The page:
Ice may disappear from the North Pole this summer

It seems unthinkable, but for the first time in human history, ice is on course to disappear entirely from the North Pole this year.

The disappearance of the Arctic sea ice, making it possible to reach the Pole sailing in a boat through open water, would be one of the most dramatic – and worrying – examples of the impact of global warming on the planet. Scientists say the ice at 90 degrees north may well have melted away by the summer.

"From the viewpoint of science, the North Pole is just another point on the globe, but symbolically it is hugely important. There is supposed to be ice at the North Pole, not open water," said Mark Serreze of the US National Snow and Ice Data Centre in Colorado.

If it happens, it raises the prospect of the Arctic nations being able to exploit the valuable oil and mineral deposits below these a bed which have until now been impossible to extract because of the thick sea ice above.

Seasoned polar scientists believe the chances of a totally icefreeNorth Pole this summer are greater than 50:50 because the normally thick ice formed over many years at the Pole has been blown away and replaced by hugeswathes of thinner ice formed over a single year.

This one-year ice is highly vulnerable to melting during thesummer months and satellite data coming in over recent weeksshows that the rate of melting is faster than last year, when therewas an all-time record loss of summer sea ice at the Arctic.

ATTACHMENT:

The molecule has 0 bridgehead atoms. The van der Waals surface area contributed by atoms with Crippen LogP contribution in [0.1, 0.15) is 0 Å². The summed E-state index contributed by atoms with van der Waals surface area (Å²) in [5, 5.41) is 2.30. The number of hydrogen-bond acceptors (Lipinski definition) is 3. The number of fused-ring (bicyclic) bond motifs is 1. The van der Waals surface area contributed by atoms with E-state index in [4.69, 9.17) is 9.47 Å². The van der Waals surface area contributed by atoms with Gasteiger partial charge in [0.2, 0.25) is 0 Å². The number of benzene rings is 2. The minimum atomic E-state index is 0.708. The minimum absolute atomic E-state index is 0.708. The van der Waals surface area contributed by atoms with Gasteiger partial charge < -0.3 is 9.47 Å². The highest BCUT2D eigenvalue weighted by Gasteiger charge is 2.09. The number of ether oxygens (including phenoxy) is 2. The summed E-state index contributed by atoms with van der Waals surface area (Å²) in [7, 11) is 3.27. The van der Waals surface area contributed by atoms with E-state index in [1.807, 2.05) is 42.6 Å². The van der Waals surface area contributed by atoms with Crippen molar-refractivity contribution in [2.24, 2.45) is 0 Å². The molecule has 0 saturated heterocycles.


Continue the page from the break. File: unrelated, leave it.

"The issue is that, for the first time that I am aware of, the NorthPole is covered with extensive first-year ice – ice that formed last autumn and winter. I'd say it's even-odds whether the North Pole melts out," said Dr Serreze.

Each summer the sea ice melts before reforming again during the long Arctic winter but the loss of sea ice last year was so extensive that much of the Arctic Ocean became open water, with the water-ice boundary coming just 700 miles away from the North Pole, The Independent reports.

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As Pravda.Ru previously reported the computer of the Russian Academy of Sciences reproduced the climate of the past and gave the detailed analysis of the climate of the future. Academician Valentin Dimnikov said that the global warming at the end of the 22nd century would count more than three degrees. The warming will be quite considerable in the 21 century too.

As far as the geographic distribution of the climate change is concerned, the strongest warming will take place in 200 years in the Arctic. The ice of the North Pole will thaw and appear only in winter time. The temperature of temperate latitudes of all continents in the northern hemisphere will rise by four or six degrees. The warming above the oceans and in the southern hemisphere will be less considerable – two or three degrees.

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Source: agencies

Author`s name Alex Naumov